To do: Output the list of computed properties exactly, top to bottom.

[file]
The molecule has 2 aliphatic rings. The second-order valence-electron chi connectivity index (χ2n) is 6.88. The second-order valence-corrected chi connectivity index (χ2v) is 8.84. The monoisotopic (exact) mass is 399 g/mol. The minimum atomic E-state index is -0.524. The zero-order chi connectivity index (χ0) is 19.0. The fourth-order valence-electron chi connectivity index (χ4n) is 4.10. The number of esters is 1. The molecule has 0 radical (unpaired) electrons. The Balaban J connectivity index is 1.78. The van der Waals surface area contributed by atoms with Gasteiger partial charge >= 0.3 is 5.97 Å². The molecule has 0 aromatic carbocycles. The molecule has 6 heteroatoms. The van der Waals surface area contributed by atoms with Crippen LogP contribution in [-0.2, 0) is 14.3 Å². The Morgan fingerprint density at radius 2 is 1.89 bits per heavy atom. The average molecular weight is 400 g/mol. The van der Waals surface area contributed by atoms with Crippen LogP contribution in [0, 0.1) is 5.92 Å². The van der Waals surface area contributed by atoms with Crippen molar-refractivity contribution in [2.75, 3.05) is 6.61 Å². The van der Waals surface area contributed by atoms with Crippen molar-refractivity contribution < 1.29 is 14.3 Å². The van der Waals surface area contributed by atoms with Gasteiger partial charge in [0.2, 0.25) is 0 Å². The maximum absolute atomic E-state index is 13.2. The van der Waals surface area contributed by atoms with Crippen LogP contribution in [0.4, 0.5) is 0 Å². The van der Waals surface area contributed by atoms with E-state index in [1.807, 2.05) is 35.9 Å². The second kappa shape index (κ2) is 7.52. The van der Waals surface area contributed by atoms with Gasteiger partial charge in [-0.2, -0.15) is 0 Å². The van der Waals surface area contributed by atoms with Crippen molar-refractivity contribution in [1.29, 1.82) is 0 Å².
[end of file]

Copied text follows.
The molecule has 2 aliphatic rings. The second-order valence-electron chi connectivity index (χ2n) is 6.88. The second-order valence-corrected chi connectivity index (χ2v) is 8.84. The monoisotopic (exact) mass is 399 g/mol. The minimum atomic E-state index is -0.524. The zero-order chi connectivity index (χ0) is 19.0. The fourth-order valence-electron chi connectivity index (χ4n) is 4.10. The number of esters is 1. The molecule has 0 radical (unpaired) electrons. The Balaban J connectivity index is 1.78. The van der Waals surface area contributed by atoms with Gasteiger partial charge >= 0.3 is 5.97 Å². The molecule has 0 aromatic carbocycles. The molecule has 6 heteroatoms. The van der Waals surface area contributed by atoms with Crippen LogP contribution in [-0.2, 0) is 14.3 Å². The Morgan fingerprint density at radius 2 is 1.89 bits per heavy atom. The average molecular weight is 400 g/mol. The van der Waals surface area contributed by atoms with Crippen LogP contribution in [0, 0.1) is 5.92 Å². The van der Waals surface area contributed by atoms with Crippen molar-refractivity contribution in [2.75, 3.05) is 6.61 Å². The van der Waals surface area contributed by atoms with Crippen molar-refractivity contribution < 1.29 is 14.3 Å². The van der Waals surface area contributed by atoms with Gasteiger partial charge in [0.2, 0.25) is 0 Å². The maximum absolute atomic E-state index is 13.2. The van der Waals surface area contributed by atoms with Crippen LogP contribution in [0.4, 0.5) is 0 Å². The van der Waals surface area contributed by atoms with E-state index in [1.807, 2.05) is 35.9 Å². The second kappa shape index (κ2) is 7.52. The van der Waals surface area contributed by atoms with Gasteiger partial charge in [-0.2, -0.15) is 0 Å². The van der Waals surface area contributed by atoms with Crippen molar-refractivity contribution in [1.29, 1.82) is 0 Å².